As the Court admitted, however, the consequence of its categorical distinction between physical and regulatory takings is to relegate the Takings Clause to a procedural hurdle, rather than a substantive protection. "A physical taking of raisins and a regulatory limit on production may have the same economic impact on a grower," the Court acknowledged, but the fact that the Court in Horne forbid the former while permitting the latter without any compensation "flows naturally from the settled difference in [the Court's] takings jurisprudence between appropriation and regulation."
That striking acknowledgment should have framed the beginning of the Court's analysis. Instead, it served as the Court's last word on the matter.
As Horne makes clear, the upshot of the Court's modern takings jurisprudence is that the Constitution does not so much bar the Government from taking private property without just compensation as it requires the Government to do so through regulatory restrictions rather than physical appropriations.
Nor does Horne signal a willingness by the Court to revisit its artificial and unworkable distinction between regulatory and physical takings.
To the contrary, Horne further entrenches that distinction as a "settled difference." To that end, Chief Justice Roberts attempted in Horne to reconcile the Court's modern takings jurisprudence with its pre-New Deal precedent. Quoting Justice Holmes's decision in Pennsylvania Coal Co. v. Mahon, 260 U.S. 393, 416 (1922), the Chief Justice asserted that the very essence of the Takings Clause is to forbid the Government from pursuing its aims "by a shorter cut than the constitutional way."
In the Chief Justice's formulation of Justice Holmes's statement, the "constitutional way" is for the Government to take property rights through regulation, and the forbidden "shorter cut" is for the Government to take property through physical appropriation.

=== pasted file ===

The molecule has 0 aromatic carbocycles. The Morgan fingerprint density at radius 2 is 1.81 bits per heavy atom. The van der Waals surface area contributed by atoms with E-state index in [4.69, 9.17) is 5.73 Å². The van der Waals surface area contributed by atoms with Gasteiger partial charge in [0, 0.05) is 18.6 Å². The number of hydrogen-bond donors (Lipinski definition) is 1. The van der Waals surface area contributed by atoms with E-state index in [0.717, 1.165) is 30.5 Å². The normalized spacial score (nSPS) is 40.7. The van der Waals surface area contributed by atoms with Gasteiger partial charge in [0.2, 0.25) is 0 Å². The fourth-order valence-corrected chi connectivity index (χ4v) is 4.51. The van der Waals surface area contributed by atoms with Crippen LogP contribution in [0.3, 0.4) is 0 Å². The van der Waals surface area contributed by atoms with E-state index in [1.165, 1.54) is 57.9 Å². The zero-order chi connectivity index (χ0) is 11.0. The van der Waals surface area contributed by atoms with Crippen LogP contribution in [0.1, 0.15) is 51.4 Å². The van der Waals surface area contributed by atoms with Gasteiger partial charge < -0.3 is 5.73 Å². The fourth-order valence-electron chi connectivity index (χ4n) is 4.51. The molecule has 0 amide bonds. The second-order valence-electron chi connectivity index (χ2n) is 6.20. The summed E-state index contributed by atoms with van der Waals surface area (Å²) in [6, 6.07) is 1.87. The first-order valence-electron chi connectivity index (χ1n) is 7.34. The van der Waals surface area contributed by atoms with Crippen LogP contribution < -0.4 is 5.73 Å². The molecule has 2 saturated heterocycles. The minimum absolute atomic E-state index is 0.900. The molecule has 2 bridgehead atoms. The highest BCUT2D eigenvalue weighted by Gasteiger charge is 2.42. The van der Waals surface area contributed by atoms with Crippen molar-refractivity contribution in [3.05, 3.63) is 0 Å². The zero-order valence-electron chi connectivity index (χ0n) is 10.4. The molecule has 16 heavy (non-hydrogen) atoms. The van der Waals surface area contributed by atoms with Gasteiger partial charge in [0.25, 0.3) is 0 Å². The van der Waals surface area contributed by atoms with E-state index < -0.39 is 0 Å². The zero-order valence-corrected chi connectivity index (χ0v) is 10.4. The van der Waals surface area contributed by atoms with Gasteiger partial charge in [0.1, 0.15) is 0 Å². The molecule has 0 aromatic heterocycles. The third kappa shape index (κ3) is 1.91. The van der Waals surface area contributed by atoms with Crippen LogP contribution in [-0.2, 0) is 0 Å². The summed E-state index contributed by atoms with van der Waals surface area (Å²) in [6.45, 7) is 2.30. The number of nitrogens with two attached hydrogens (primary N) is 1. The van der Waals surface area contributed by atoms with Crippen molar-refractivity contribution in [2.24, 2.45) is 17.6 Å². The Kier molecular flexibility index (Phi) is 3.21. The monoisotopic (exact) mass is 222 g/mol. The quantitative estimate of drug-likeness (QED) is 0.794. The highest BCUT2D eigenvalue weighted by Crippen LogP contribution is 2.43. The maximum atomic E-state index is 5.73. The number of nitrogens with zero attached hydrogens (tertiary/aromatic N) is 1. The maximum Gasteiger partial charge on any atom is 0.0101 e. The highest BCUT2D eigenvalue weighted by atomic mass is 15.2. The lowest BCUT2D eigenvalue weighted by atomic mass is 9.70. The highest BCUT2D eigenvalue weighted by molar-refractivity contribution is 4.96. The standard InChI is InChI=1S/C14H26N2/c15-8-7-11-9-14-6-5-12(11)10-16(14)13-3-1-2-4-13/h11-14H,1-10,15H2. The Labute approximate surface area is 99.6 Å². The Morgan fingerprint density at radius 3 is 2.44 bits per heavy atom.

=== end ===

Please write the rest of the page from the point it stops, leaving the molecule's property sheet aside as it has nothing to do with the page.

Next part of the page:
But that is neither what the Takings Clause means, nor what Justice Holmes wrote.
In striking down the regulatory taking at issue in Pennsylvania Coal, Justice Holmes actually wrote: "We are in danger of forgetting that a strong public desire to improve the public condition is not enough to warrant achieving the desire by a shorter cut than the constitutional way of paying for the change." Id. (emphasis added).
Justice Holmes thus did not bless uncompensated regulatory takings as the "constitutional way," but instead struck down such takings as unconstitutional. As Justice Holmes made clear, and as Horne ignores, the "constitutional way" is for the Government to "pay" for regulations that take property rights, and uncompensated takings—whether regulatory or physical—are the very "shorter cut" the Constitution precludes.
Chief Justice Robert's quotation of Pennsylvania Coal, by contrast, intentionally omits Justice Holmes's last five words, without any ellipses to signal the omission, and thus rewrites the holding of Pennsylvania Coal itself.
It says everything that, for the current Supreme Court to square its modern takings jurisprudence with pre-New Deal precedent, it must actually rewrite that precedent, and the Takings Clause itself.